Editor’s note: The following is a piece submitted by a Belmont student. The views and opinions expressed in this letter do not necessarily reflect the views and opinions of the Belmont Vision. Letters to the editor help us accomplish our mission of expressing “student news, student views.” The Vision welcomes readers to submit letters to the editors through our email at firstname.lastname@example.org.
This editorial was written by Belmont sophomore Tommy Kessler.
When I first saw the Vision article about how cuts had been made to Counseling Services, I felt like I was going to throw up. It caught me completely off guard. I felt like a part of something that I loved very dearly had been taken away from me. Though I haven’t been to Counseling Services since last November, it has shaped my life in ways I never would have anticipated when I walked into their office to schedule my first appointment.
If it weren’t for Counseling Services, I never would have taken the first steps I needed to treat the two diagnoses I have recently received. I never would have taken the steps needed to find out that I not only have Generalized Anxiety Disorder but am also bipolar.
Last September, I found myself afraid to go places. I couldn’t be around people. I sometimes couldn’t leave my room. I couldn’t escape the lingering paranoia that everyone was against me. It was as if everybody else was in on some sick joke at my expense.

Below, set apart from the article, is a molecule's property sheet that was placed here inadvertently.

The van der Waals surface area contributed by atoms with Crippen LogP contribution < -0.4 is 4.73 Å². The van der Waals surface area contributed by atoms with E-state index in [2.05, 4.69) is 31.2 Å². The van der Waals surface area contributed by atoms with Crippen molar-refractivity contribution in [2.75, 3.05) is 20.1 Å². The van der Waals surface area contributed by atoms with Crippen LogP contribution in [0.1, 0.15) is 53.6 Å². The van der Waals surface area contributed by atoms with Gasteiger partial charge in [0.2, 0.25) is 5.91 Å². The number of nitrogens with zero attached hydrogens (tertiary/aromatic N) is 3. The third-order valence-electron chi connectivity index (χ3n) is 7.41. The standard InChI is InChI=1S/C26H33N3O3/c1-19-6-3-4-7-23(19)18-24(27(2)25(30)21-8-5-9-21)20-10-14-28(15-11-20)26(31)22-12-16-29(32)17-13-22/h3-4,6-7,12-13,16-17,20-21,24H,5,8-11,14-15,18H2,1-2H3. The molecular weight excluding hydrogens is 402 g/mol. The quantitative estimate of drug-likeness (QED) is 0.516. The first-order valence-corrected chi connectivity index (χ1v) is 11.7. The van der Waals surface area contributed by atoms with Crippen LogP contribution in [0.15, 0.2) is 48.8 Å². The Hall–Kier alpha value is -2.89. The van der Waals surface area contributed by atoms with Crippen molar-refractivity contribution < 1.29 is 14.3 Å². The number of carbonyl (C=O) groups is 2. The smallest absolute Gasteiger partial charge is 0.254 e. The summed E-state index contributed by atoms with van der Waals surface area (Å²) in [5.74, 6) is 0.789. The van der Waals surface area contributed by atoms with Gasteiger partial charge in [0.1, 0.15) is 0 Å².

I couldn’t trust my closest friends. I feared for them and feared that I was always being lied to by them. Regardless of the situation, I always feared the worst would happen. I thought about death a lot.
I was having what I now realize was an unhealthy number of panic attacks — I guess any number above zero is unhealthy — sometimes just from having to walk through crowds to get from Russell to McWhorter for class. At the time, I’m not sure I could have accurately labeled them as “panic attacks.” I just knew that something was horribly wrong. I didn’t feel like myself. Worst of all, I didn’t know who I had become.
The issue multiplied as I continued to refuse to seek help. I was scared as to what news I’d receive if I saw a counselor. Even though there was clearly some sort of mental illness at play, seeing a counselor meant admitting it, putting it into words, being vulnerable. My recognizing that it was in fact an illness in the first place took what felt like an eternity.
Thankfully, I had friends who had been to Counseling Services before, and they walked me through what the intake process looked like and assured me that although there was no guarantee my problems would be “fixed,” Counseling Services would at least get me started in managing them.
I got paired up with Adriel, one of the counselors who was recently cut. I remember sitting in a chair in the waiting for what felt like hours — in reality it was only a few minutes — taking notice of the paintings on the walls, the various magazines and trinkets that adorned the bookshelves and tables, anything to take my mind off the gnawing suspicion that I was about to receive bad news.
And then he called me into his office, sat me down, and introduced himself, and I told him everything. I told him symptoms of my illness that I had never told anybody before, at least not in enough detail to actually give them a picture of what I had been going through.